Espalier wall

Espalier using pyracantha.

Espaliers, pronounced “es-PAL-yays,” have been around for centuries.

It started with the Romans in their castle courtyards where they would train fruit trees and shrubs to grow on a supported frame along a wall as to not interfere with their open spaces. The word espalier is French, which comes from the Italian word “spalliera,” meaning “something to rest the shoulder against.” Originally, it referred to the actual trellis but later to mean the frame and the greenery growing on it.

Espalier varieties

Fruit trees, such as apple, pear and peach, are commonly used, along with shrubs, such as juniper, gardenia, bougainvillea and pyracanthas. Espaliers are not only nice because they don’t take up much space, but they add interest to plain, open exterior walls. I planted a pyracantha espalier in a Belgian fence pattern in my backyard years ago and have enjoyed it ever since. It’s green year-round and gets red berries on it in the winter, as well as adding interest when you look out the kitchen window. Other than some occasional trimming, it’s low maintenance with a high wow factor.


Traditional patterns like the horizontal T, fan shapes, the candelabra and the Belgian fence are common. The benefit to designing espaliers is that you create the design based on your tastes, wall size and sun exposure – think of them as custom yard art.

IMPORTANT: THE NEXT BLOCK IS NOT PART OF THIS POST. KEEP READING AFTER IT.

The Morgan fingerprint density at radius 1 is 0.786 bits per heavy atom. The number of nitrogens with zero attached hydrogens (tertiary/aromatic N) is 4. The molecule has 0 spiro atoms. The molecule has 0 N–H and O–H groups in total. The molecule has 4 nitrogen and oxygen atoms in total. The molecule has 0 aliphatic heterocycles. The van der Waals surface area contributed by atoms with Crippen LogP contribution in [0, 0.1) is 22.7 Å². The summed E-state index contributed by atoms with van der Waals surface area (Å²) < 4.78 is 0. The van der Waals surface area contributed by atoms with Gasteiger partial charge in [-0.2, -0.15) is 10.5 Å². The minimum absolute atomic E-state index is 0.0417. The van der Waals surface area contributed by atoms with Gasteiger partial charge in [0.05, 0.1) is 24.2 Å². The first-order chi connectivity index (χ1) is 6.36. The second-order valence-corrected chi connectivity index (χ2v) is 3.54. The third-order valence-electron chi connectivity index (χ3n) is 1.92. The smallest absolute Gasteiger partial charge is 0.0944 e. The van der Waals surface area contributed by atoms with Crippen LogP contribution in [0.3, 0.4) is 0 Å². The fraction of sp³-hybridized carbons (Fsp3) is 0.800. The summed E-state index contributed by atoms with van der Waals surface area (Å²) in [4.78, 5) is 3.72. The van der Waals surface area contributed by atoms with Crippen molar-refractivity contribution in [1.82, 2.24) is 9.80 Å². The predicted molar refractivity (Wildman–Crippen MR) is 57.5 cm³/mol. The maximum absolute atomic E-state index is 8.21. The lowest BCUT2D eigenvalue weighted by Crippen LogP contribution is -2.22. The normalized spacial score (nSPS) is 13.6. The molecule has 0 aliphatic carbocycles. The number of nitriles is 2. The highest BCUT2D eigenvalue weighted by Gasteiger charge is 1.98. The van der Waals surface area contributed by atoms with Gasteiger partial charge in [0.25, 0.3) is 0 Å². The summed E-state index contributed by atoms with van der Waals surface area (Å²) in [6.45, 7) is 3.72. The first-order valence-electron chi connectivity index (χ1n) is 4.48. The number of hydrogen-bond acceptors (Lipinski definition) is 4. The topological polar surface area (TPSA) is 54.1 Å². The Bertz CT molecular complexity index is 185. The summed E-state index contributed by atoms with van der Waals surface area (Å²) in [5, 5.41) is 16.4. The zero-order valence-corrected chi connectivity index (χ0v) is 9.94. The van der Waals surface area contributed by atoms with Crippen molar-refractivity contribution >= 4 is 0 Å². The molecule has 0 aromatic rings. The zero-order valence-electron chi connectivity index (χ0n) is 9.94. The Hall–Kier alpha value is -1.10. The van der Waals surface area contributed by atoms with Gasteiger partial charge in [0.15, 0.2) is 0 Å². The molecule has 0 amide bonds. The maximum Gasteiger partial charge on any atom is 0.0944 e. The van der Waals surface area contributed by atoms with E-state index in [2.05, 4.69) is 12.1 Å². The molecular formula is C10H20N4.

DIY steps

Step 1: Plan your pattern. I suggest going online for ideas to get started.

Step 2: Choose your location. It should be an open exterior wall or fence with adequate light.

Step 3: Choose your tree or shrub.

Step 4: Install 3/16-inch eyebolts, 6 to 8 inches long, or use 3/16-inch wall mounts 6 to 8 inches long on masonry with lag shields for sturdiness. Allow 4 to 6 inches between the tree and the wall for maintenance purposes. Thread 14-gauge or thicker galvanized wire through the eyebolts to form a tight network of guide wires.

Step 5: Plant your tree or shrub about 4 inches from the structure facing the direction of wire.

Step 6: Train branches to grow along the wire using soft ties as necessary. 

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